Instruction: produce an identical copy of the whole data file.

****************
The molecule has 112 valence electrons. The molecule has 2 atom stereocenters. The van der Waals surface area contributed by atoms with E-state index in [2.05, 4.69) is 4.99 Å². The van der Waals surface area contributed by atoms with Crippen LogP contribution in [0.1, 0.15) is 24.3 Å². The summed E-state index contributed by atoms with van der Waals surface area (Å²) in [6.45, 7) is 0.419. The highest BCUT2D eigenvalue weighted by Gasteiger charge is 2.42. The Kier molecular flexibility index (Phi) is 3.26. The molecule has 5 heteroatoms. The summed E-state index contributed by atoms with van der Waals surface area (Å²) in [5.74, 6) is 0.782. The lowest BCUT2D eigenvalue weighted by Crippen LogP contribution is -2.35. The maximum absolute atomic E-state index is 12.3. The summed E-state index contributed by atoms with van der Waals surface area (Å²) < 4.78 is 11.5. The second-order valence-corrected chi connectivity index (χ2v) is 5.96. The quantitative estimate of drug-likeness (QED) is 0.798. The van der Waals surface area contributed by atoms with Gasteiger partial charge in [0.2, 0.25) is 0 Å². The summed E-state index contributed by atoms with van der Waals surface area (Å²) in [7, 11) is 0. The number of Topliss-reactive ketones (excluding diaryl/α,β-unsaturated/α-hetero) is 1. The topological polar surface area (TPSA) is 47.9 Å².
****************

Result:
The molecule has 112 valence electrons. The molecule has 2 atom stereocenters. The van der Waals surface area contributed by atoms with E-state index in [2.05, 4.69) is 4.99 Å². The van der Waals surface area contributed by atoms with Crippen LogP contribution in [0.1, 0.15) is 24.3 Å². The summed E-state index contributed by atoms with van der Waals surface area (Å²) in [6.45, 7) is 0.419. The highest BCUT2D eigenvalue weighted by Gasteiger charge is 2.42. The Kier molecular flexibility index (Phi) is 3.26. The molecule has 5 heteroatoms. The summed E-state index contributed by atoms with van der Waals surface area (Å²) in [5.74, 6) is 0.782. The lowest BCUT2D eigenvalue weighted by Crippen LogP contribution is -2.35. The maximum absolute atomic E-state index is 12.3. The summed E-state index contributed by atoms with van der Waals surface area (Å²) < 4.78 is 11.5. The second-order valence-corrected chi connectivity index (χ2v) is 5.96. The quantitative estimate of drug-likeness (QED) is 0.798. The van der Waals surface area contributed by atoms with Gasteiger partial charge in [0.2, 0.25) is 0 Å². The summed E-state index contributed by atoms with van der Waals surface area (Å²) in [7, 11) is 0. The number of Topliss-reactive ketones (excluding diaryl/α,β-unsaturated/α-hetero) is 1. The topological polar surface area (TPSA) is 47.9 Å².